The High Costs of Poor Health

Chronic disease, especially obesity, is literally weighing us down financially and emotionally, resulting in a less productive work force with less innovation.  If projections hold true, the legacy we leave future generations is not something to brag about.

Take a look at some of these statistics…

More than half of Americans currently suffer from at least one chronic disease.  The total cost of chronic disease on the American economy is more than $1.3 trillion per year and is expected to rise above $6 trillion by 2050.  $277 billion of that is spent on disease treatment (not including follow up or other diseases that will arise since most chronic diseases are a precursor for more disease) and $1.1 trillion is spent on lost productivity.  In other words, if we had a healthy America we would produce another $1.3 trillion every year that could be invested in our future and our children’s future. Instead, this money is simply lost.

The amazing thing about these astronomical figures is that they are almost all avoidable and more importantly, reversible.

Studies have demonstrated that even modest changes such as exercising twice a week or cutting down on smoking can decrease the overall costs by up to $1 trillion, adding almost that amount of money to our GDP.  Lower obesity rates alone could save about $300 billion per year.

The problem with these numbers often seems that they are too large to ascertain.  Only politicians, doctors or healthcare administrators are interested enough in the aggregate to be motivated by these numbers.  

Well, what about the individual, what about you? 

Estimates state the average person with a chronic disease spends anywhere from $3500 - $15,000 annually.  These costs are in health insurance premiums, drugs, hospital visits, surgeries, and in many cases a reduction in salary due to the employer having to pay for their health insurance (ironically, this is often a cost people overlook since they do not see it).  And then of course the rest of the cost is shared by all of us.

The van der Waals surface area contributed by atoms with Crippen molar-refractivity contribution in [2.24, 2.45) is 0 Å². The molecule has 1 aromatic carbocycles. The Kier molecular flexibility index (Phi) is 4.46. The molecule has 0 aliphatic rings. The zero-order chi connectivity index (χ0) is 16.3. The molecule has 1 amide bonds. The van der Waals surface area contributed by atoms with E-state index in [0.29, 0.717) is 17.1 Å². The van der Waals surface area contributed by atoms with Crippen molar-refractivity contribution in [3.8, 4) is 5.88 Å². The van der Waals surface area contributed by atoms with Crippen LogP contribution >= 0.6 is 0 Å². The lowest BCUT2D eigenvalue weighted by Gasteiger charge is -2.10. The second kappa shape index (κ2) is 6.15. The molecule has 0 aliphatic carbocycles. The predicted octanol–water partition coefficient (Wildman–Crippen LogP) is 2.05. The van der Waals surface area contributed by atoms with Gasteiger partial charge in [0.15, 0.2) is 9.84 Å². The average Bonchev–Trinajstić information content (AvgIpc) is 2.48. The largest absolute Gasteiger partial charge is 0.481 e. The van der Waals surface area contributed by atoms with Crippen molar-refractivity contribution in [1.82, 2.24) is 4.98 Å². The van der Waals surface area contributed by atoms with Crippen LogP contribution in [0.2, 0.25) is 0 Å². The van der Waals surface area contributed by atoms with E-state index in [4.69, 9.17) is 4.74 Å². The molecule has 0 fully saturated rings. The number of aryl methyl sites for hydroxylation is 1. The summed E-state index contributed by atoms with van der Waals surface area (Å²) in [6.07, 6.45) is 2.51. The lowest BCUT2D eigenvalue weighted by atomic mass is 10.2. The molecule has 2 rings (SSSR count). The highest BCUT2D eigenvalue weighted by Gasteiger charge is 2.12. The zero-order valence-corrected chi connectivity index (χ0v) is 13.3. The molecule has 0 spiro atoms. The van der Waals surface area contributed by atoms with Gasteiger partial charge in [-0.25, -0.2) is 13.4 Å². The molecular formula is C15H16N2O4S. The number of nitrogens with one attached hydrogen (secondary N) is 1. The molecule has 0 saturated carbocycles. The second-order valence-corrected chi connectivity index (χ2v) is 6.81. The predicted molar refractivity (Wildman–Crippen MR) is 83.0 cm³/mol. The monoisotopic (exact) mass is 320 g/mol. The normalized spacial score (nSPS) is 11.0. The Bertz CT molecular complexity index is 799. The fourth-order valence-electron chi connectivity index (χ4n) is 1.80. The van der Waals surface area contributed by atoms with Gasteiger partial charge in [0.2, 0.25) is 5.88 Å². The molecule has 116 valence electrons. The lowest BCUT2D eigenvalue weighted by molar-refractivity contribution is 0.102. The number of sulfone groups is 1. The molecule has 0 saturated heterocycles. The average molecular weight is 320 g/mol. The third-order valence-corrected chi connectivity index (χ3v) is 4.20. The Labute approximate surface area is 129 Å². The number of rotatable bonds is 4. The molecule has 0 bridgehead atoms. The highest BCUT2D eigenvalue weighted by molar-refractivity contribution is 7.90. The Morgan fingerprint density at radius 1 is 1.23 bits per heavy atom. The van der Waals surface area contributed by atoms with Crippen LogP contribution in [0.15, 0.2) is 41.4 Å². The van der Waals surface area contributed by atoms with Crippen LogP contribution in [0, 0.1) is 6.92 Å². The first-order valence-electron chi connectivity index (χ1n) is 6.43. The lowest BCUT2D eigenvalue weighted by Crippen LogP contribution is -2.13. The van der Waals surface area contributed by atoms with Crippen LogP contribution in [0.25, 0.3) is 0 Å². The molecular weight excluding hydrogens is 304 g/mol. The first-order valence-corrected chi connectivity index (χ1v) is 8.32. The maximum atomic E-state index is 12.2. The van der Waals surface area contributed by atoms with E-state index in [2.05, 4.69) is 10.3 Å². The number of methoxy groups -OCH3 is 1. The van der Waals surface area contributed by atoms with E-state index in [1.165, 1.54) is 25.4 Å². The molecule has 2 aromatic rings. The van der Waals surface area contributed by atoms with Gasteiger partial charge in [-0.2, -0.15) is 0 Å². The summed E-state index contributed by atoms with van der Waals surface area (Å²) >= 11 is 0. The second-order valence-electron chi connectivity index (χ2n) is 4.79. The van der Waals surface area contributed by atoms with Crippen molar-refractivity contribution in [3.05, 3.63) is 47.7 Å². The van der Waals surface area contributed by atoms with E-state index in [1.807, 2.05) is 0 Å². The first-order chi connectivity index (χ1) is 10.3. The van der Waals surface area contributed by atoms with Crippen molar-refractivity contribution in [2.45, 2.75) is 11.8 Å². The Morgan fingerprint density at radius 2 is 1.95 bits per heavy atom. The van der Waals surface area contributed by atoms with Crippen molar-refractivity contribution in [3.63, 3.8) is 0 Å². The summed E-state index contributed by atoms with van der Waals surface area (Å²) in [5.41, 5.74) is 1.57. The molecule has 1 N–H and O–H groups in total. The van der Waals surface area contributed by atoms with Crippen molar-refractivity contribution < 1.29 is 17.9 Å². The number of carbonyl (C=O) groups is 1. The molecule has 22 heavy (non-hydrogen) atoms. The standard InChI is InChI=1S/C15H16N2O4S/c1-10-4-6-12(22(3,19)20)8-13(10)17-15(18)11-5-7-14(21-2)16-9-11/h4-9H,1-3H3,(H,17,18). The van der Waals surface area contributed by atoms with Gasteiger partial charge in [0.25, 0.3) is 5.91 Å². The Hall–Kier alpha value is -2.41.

This is our legacy:  a less inventive generation with a lower life expectancy that has trouble paying the electric bill. 

But don’t forget this is reversible.

It’s time to realize we are all in this together.  Our children’s futures depend upon it.


The Importance of Glycemic Index and Glycemic Load

The Glycemic Index and Glycemic Load of foods is the optimal way to know foods that promote a balanced, sustainable blood sugar response in your body. Both GI and GL measure how carbohydrate foods are converted into simple sugars, absorbed, and then used to produce energy in the body.

The two differ from each other in that the Glycemic Index measures per food how quickly it becomes an available source of sugar for the body while the Glycemic Load measures per normal serving of food. This is an important distinction because some foods, i.e. watermelon, have a high glycemic index but a low glycemic load. This is the case of many fruits (natures candy), that they have a high amount of digestible carbohydrates (high glycemic index) however; it is unlikely that one could consume enough to have a negative impact on blood sugar.